Please use this identifier to cite or link to this item: https://doi.org/10.1590/S0104-14282010005000060
Title: Nonisothermal degradation of wood using thermogravimetric measurements [Avaliação da degradação não- isotérmica de madeira através de termogravimetria-TGA]
Authors: Bianchi, O
Castel, C.D
De Oliveira, R.V.B 
Bertuoli, P.T
Hillig, E
Keywords: Cellulosic material
Flynn-Wall-Ozawa
Higher temperatures
Low temperatures
Nitrogen atmospheres
Nonisothermal degradation
Polymeric matrices
Reaction degree
Renewable materials
Thermal decomposition kinetics
Thermal degradation
Thermal degradations
Thermal stability
Thermally stable
Thermogravimetric measurement
Third order
Volatile species
Activation energy
Degradation
Pyrolysis
Solid state reactions
Thermodynamic stability
Wood
Activation Energy
Degradation
Diffusion
Pinus
Pyrolysis
Renewable Resources
Thermal Properties
Volatiles Content
Wood
Issue Date: 2010
Citation: Bianchi, O, Castel, C.D, De Oliveira, R.V.B, Bertuoli, P.T, Hillig, E (2010). Nonisothermal degradation of wood using thermogravimetric measurements [Avaliação da degradação não- isotérmica de madeira através de termogravimetria-TGA]. Polimeros 20 (5) : 395-400. ScholarBank@NUS Repository. https://doi.org/10.1590/S0104-14282010005000060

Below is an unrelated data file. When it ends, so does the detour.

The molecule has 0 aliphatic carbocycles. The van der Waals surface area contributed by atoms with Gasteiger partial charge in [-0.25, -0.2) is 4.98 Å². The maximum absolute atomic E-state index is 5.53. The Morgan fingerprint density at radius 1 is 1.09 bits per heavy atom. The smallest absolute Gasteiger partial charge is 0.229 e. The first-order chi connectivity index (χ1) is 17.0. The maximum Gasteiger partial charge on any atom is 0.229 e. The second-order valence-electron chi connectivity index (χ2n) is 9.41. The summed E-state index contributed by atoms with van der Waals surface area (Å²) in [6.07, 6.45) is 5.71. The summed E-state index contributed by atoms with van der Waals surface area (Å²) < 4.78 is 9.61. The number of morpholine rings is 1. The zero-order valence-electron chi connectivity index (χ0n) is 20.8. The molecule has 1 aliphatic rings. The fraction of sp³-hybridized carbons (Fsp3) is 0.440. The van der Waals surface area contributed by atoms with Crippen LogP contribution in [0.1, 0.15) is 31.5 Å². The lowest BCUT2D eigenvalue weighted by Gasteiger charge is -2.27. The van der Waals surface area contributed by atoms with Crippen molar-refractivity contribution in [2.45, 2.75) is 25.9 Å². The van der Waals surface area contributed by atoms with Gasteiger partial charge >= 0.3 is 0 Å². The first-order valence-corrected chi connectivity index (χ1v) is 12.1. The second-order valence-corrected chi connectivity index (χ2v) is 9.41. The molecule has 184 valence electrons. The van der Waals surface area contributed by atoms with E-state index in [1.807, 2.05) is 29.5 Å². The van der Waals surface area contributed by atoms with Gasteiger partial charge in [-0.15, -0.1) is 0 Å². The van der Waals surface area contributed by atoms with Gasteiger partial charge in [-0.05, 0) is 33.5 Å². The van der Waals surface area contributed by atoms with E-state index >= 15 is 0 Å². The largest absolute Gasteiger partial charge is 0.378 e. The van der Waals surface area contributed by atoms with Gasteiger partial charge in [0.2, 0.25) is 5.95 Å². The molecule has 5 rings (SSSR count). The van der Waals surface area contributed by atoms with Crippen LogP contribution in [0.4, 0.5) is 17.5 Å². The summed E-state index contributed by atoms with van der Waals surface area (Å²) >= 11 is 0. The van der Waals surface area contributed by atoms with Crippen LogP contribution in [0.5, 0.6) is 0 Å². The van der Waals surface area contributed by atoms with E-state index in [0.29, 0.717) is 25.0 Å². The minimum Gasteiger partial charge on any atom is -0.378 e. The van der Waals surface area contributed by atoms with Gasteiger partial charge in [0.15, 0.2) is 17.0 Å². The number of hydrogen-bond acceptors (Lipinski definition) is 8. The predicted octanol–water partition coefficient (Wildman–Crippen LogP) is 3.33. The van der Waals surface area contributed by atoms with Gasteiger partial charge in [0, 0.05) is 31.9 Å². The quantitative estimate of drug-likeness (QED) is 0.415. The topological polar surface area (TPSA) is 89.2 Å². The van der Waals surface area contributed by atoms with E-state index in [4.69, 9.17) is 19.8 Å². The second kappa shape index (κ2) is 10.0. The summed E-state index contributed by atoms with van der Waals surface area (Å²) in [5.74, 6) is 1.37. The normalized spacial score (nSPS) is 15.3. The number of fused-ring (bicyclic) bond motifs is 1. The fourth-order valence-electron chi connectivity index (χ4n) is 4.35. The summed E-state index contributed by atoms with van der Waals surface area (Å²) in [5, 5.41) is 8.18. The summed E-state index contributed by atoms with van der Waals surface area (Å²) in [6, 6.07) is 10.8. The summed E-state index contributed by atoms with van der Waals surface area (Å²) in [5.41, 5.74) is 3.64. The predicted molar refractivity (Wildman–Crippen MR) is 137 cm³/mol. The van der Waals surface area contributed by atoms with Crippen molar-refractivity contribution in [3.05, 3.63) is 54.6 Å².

Rights: Attribution 4.0 International
Abstract: The thermal stability of wood and cellulosic materials is an important factor for applications of these natural renewable materials as fillers for reinforcing polymeric matrices. However, these materials have low thermal stability caused mainly by species that ignite at low temperatures. These characteristics contribute significantly to limit their use in situations where higher temperatures are required. In this work, the thermal degradation of two kinds of wood (Pinus and Garapeira) was evaluated using thermogravimetric measurements under nitrogen atmosphere. The parameters of thermal decomposition kinetics were estimated using the Flynn-Wall-Ozawa (FWO) method. The Garapeira wood showed lower activation energy at reaction degrees below 0.5, probably due to the presence of volatiles compounds, such as oil and wax. The Pinus wood had different characteristics in the initial reaction degree (up to 0.4). After this point, however, Garapeira becomes more stable than Pinus due to the formation of more thermally stable species and because of the higher amount of lignin. Besides, the thermal degradation processes of both woods were found to be mainly controlled by diffusion (Dn) of volatile species at reaction degrees up to 0.8, achieving a third order (F3) mechanism afterwards.
Source Title: Polimeros
URI: https://scholarbank.nus.edu.sg/handle/10635/180981
ISSN: 0104-1428
DOI: 10.1590/S0104-14282010005000060
Rights: Attribution 4.0 International
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